I’ve just returned from a funeral of a tenant who rented a room from me 18 months ago and although his story is sad, it’s not uncommon. Before I went I was going to write a jokey blog about tenants dying on you but now, possibly sobered by seeing his coffin, I’m going to attack this subject sensitively.
Duncan came to me after a friend begged me to give him a home as he’d suffered alcohol addiction for years and was moving to our town to start afresh. His sister in law found him a job and accommodation and he seemed resigned to the plans made for him. Six months later, after a drunken full on fight with another tenant at 2am (a fire alarm had been set off) he decided to progress to a one bed flat – helped out financially by his family. On moving day, I found him in bed with a girl he’d met the night before completely unaware it was move out day and, returning at 6pm that Saturday night, he was confused and couldn’t remember where he’d left the car. The following day I sought help from his family only to be told “it’s your problem”. Kid gloves were removed and we had a man to man talk. A year on and despite rehab and great accommodation paid for by his family last week he had a heart attack at 44 years old – too young.
Now, I’m proud to say that I haven’t had a tenant die under one of my roofs, yet. Last year I housed another alcoholic (didn’t know it at the time) and, as the year progressed it became clear he was very ill. I got a text from his housemate to say she’d had to call an ambulance for him at 3am but no one knew what had happened and could I check up? I contacted the hospital and discovered him in MAU (Medical Assessment Unit) and visited. Looking frail, he said he’d been in touch with his next of kin and could I find him some personal items from his room. “Oh, sorry, it’s a bit of a mess”. THAT was an understatement, but being charitable kind of girls Nicky (the housemate) and I tackled his room with Marigolds and disinfectant as he’d clearly been living in his own mess for weeks. We sorted out the bed, bought clean sheets, pjs, etc. from the charity shop and I went to see him again clutching new toothbrush and pants from Primark. Surprised not to find any relatives had been, the nurse sent him home with me in hospital issue pjs. We sat in the car park, both feeling that the professional bridge of landlord/tenant had been crossed and I simply didn’t know what to do with him as he stunk, was frail and just wanted to get home.
Two months later and the calls started again to say that the toilet was filthy and he hadn’t been seen. When I visited him to collect his rent it was clear that he was desperately unwell but wouldn’t phone his next of kin and said he’d “sort it out”. I’m not medically trained but even I could see his body couldn’t hold out much longer so contacted Adult Social Services. They were just fantastic and visited him with me and tried in vain to get him the help he needed as his organs were slowly shutting down due to alcohol. By the time the ambulance was called we learnt that he was an alcoholic drowning out the pain of Crohn’s disease and failed marriages. As he was wheeled off he did the decent thing and gave me his rent for the month. Three days later the hospital asked me to come in at 6.30am. Several cups of tea and “we’re doing everything we can” later I realised that he’d made me next of kin and I was watching a dying man take his last breaths. The responsibility was too great to bear so, ignoring his wishes, I contacted his daughter – the family had to have the choice whether or not to see him. They came to the hospital and he was just coherent enough to let go of my hand and register relief at seeing his children. Two hours later he died and the family called me with the news – there is no place to hide in a school playground while you’re sobbing your heart out.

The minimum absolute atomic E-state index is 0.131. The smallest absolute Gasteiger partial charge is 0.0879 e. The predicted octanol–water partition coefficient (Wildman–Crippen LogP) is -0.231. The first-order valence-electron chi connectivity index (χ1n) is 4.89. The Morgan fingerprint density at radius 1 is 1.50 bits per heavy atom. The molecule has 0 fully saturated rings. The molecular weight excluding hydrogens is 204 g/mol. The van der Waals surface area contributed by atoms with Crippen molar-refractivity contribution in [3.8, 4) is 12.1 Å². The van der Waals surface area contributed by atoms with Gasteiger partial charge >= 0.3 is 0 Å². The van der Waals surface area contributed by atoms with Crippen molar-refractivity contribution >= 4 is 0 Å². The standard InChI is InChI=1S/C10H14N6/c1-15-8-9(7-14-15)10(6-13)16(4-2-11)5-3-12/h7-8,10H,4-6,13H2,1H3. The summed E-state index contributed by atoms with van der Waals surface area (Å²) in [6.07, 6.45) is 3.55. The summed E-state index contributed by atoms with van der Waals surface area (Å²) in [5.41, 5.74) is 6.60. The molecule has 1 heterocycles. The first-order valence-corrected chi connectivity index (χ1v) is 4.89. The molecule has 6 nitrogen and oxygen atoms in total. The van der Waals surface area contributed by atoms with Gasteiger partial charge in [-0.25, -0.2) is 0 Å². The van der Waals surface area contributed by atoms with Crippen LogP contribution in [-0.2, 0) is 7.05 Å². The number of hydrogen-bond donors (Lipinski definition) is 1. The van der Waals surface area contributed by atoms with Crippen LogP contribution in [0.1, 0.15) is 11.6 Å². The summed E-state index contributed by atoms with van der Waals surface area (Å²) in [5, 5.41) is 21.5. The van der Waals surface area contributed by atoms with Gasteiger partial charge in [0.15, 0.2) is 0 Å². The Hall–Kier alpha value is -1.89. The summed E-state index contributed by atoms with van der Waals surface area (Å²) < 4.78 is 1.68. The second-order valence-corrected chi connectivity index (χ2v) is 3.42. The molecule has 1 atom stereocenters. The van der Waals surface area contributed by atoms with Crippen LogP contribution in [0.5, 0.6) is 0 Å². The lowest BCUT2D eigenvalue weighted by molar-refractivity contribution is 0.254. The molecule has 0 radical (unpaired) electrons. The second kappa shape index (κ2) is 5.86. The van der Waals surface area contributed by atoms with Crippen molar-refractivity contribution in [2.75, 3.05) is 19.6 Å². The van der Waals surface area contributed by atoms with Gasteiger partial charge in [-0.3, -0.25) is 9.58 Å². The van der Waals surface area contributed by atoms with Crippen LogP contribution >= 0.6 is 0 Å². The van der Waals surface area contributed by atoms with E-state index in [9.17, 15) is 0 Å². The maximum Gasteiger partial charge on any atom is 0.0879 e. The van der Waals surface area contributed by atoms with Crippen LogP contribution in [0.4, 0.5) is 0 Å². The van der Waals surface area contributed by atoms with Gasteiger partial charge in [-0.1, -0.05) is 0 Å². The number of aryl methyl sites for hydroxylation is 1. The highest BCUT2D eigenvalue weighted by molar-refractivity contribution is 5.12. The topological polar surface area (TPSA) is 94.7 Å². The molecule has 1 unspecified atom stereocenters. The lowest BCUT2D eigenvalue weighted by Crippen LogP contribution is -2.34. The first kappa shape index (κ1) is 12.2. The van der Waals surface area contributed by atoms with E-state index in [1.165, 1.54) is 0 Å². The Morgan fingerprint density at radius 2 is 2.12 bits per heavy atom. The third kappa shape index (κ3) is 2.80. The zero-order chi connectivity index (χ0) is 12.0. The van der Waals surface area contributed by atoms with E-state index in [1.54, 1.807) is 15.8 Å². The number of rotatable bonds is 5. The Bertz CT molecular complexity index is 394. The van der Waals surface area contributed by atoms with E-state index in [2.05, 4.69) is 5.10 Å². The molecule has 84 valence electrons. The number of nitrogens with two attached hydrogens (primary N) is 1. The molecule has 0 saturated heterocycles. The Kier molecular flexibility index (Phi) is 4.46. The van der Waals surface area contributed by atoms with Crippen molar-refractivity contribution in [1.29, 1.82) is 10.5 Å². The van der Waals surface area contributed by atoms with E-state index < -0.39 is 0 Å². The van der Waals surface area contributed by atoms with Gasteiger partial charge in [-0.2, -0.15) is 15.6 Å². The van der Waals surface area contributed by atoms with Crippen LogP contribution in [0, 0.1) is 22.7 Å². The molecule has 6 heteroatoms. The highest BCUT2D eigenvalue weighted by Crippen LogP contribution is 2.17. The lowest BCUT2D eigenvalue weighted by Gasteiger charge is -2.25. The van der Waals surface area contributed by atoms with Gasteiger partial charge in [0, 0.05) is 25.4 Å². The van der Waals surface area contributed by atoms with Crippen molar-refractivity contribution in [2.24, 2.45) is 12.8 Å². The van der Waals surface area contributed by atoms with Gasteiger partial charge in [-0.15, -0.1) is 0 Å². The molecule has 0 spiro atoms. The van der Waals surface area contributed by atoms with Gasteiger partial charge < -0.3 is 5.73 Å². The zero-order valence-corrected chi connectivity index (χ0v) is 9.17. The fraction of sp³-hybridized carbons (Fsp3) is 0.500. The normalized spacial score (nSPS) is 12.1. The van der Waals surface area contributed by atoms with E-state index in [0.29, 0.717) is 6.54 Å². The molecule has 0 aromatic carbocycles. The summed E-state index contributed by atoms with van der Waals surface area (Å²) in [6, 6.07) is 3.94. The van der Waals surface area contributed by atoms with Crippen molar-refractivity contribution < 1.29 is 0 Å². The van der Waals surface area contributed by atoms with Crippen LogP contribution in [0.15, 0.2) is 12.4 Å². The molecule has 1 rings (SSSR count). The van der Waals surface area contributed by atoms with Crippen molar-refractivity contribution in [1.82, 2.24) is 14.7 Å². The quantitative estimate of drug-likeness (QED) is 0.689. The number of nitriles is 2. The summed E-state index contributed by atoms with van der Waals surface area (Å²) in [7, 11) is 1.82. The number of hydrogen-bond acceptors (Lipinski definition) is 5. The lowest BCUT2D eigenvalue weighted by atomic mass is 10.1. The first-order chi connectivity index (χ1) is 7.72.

The housemates and I were all gracefully invited to the funeral and listened to what a wonderful man he had been – London firefighter, father, husband, keen gardener. Lots of family and friends turned up to honour his name and yet he hadn’t had a single visitor at the house in all those months and had lost so many mobiles. The embarrassment on their faces when they found out that we had prevented his having an inhumane, lonely death in a rented room was palpable.
After taking the house back this year for my family to live in, his bedroom is now my bedroom. I thought it would be creepy and unsettling after seeing the state of it and watching his children’s disgust as they went through his belongings. It’s been completely gutted and I feel completely at peace with his spirit.
I have another near death experience to tell you but have decided to deliver that story another time with the lightheartedness it deserves as the tenant is still alive and making the lives of those in contact with him hell!
So, Harry and Duncan. RIP to you both and I hope your demons have now been chased away. This is one landlady who would like to have done more.
Be very aware that if your tenant dies during his/her Assured Shorthold Tenancy, the tenancy passes to the next of kin or deceased’s estate. Luckily, none of Harry’s family wanted to rent a room.